Slamdance has wrapped its twenty-fifth anniversary edition with the presentation of this year’s awards and a chat with Filmmaker editor Scott Macaulay. Peter Baxter, Dan Mirvish, and Paul Rachman, who cofounded the event with Shane Kuhn and Jon Fitzgerald, look back with Macaulay to 1995 when they staged what flyers posted all over Park City proclaimed would be the “first annual guerrilla international film festival.” Screening truly independent low- and no-budget movies, Slamdance aimed to become an alternative to Sundance, which by the mid-1990s was perceived by many to have become a bloated celebrity magnet.
One of the young struggling filmmakers who brought his debut feature to Slamdance was Christopher Nolan. When Nolan walked into the first screening of Following in 1999, he was rattled to discover that there were only fourteen people in the audience. So Mirvish gave him a pep talk. “We told him, ‘Go down to Kinkos, make some flyers and pass them out! Don’t be shy!’ And he did and got people into his second screening, which Roger Ebert and Elvis Mitchell came to. And his career has done okay ever since.”
Nicole Brending’s Dollhouse: The Eradication of Female Subjectivity in American Popular Culture has won both the Narrative Feature Grand Jury Prize and the George Sparks Spirit of Slamdance Award this year. Like Sid and Nancy or last year’s Her Smell, the debut feature is another telling of the rise and fall of a pop star, but this tween idol peaked when she was sixteen. And the tale is told entirely with dolls. Peter Nellhaus is reminded of Todd Haynes’s Superstar: The Karen Carpenter Story and Trey Parker and Matt Stone’s Team America: World Police, but “Brending fearlessly goes further,” and “some of the most tasteless bits are also the funniest.” The Slamdance jury has found Dollhouse to be “outrageous, bold, hilarious,” and best of all, “it really embodies the spirit of the Slamdance.” David Hambridge’s Kifaru, which focuses on two young Kenyan rangers who care for and protect the last male northern white rhino, has won the Documentary Feature Grand Jury Prize and an audience award. For a full list of all the awardwinners, turn once again to Scott Macaulay.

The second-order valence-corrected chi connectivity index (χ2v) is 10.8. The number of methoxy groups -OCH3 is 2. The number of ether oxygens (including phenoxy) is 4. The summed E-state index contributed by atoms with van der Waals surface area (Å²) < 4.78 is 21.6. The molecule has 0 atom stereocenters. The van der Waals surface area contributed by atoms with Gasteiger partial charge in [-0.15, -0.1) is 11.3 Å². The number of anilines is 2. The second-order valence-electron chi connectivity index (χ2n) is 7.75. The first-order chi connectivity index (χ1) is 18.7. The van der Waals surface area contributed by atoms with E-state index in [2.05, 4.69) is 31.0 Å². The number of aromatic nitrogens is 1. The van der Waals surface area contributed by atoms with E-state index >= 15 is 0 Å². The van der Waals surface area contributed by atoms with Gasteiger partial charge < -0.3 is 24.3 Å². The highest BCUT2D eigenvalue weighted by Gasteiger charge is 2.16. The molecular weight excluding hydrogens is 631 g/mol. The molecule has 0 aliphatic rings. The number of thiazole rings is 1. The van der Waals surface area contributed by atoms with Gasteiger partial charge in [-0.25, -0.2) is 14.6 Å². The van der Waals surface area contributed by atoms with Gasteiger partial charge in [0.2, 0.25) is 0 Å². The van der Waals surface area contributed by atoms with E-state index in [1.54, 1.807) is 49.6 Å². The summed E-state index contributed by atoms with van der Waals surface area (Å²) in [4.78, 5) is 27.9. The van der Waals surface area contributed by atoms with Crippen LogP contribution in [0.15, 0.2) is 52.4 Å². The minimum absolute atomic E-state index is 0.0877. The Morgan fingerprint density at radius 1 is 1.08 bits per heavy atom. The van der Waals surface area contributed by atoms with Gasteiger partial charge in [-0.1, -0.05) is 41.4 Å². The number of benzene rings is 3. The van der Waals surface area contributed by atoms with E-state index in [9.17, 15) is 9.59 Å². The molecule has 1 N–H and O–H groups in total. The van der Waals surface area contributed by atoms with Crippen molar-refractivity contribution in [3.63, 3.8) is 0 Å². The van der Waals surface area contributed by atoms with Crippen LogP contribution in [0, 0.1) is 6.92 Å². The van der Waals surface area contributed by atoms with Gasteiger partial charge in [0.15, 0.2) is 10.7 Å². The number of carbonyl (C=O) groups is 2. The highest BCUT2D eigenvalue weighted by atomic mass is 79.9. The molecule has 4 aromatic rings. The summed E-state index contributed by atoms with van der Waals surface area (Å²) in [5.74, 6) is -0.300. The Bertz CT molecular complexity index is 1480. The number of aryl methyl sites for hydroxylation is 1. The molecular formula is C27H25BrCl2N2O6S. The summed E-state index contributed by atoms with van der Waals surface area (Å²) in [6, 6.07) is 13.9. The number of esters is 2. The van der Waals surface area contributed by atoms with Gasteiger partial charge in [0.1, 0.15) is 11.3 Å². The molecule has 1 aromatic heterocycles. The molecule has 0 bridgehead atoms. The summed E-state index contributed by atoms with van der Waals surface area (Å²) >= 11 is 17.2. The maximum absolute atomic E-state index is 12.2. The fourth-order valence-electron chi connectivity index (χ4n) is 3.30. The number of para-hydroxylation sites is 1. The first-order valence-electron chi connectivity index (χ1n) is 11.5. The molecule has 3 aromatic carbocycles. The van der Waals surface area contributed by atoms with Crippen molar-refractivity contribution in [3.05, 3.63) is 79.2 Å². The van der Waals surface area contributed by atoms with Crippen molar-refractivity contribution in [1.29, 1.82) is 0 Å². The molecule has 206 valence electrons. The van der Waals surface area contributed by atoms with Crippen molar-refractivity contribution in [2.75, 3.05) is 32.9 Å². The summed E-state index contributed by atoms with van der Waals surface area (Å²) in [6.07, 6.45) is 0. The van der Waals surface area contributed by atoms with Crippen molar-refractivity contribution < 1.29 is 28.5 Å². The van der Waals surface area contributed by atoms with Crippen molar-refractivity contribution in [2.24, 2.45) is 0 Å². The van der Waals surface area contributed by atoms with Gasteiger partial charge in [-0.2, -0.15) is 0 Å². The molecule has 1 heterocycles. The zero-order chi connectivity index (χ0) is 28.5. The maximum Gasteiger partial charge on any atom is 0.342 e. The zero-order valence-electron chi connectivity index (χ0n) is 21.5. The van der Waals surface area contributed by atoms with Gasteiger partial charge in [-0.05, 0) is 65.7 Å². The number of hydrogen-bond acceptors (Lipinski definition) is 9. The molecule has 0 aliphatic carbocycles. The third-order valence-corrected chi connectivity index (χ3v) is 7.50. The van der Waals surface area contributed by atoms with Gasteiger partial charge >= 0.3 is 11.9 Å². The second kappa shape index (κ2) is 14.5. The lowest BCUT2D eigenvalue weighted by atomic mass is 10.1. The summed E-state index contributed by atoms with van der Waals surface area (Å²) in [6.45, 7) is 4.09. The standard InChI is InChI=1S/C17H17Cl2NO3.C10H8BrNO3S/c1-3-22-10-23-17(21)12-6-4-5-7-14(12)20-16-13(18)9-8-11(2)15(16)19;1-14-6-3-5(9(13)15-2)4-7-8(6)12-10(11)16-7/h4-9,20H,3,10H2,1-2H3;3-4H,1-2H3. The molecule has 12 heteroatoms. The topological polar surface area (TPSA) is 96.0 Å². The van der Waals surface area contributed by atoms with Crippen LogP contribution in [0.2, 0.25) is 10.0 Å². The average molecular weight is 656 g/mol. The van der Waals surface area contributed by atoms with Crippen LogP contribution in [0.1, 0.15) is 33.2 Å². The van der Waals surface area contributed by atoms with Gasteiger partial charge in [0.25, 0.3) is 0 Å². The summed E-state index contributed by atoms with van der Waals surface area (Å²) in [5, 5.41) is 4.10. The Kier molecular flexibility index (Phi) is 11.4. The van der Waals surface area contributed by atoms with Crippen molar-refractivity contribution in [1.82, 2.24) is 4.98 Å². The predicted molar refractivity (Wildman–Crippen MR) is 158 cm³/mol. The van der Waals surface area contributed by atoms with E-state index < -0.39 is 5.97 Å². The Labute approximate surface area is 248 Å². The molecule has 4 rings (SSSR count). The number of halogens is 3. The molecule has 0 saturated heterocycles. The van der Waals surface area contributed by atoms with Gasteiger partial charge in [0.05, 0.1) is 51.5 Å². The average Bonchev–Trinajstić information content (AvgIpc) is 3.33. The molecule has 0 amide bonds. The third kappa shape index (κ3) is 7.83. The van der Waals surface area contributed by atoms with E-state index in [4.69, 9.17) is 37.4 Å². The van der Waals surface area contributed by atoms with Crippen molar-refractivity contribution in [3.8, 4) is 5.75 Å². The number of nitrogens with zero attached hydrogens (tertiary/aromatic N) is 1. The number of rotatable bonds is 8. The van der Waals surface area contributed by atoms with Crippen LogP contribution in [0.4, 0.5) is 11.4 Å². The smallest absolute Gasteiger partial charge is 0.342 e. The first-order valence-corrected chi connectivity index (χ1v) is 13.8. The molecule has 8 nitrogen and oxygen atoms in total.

The star of the show this year was Steven Soderbergh, who returned to Park City thirty years after bringing his debut feature sex, lies, and videotape to Sundance. That film’s success—a deal with Miramax, a Palme d’Or in Cannes—not only put Soderbergh on the map but heightened the profile of Sundance as well. For better and for worse. On the one hand, sex, lies proved that independently made films could play—and play well—in suburban multiplexes. On the other hand, the media frenzy that the film whipped up helped turn the Sundance of the ’90s into a swag-littered industry hunting ground.
Soderbergh’s introduction to Slamdance came with Sundance’s rejection of a film he coproduced, Greg Mottola’s The Daytrippers. The year was 1996, Slamdance was putting together its second edition, “and they said, we’d love to have it,” Soderbergh tells Deadline’s Mike Fleming Jr. When it came time to screen The Daytrippers, one of the two projectors went down, so the film had to be projected one reel at a time with breaks every twenty minutes to bring up the lights and thread the next reel. “People were rooting for the movie,” says Soderbergh, “and Greg and I were standing in the back, passing a bottle of vodka back and forth. So I felt the whole vibe of that was what I wanted to be a part of.”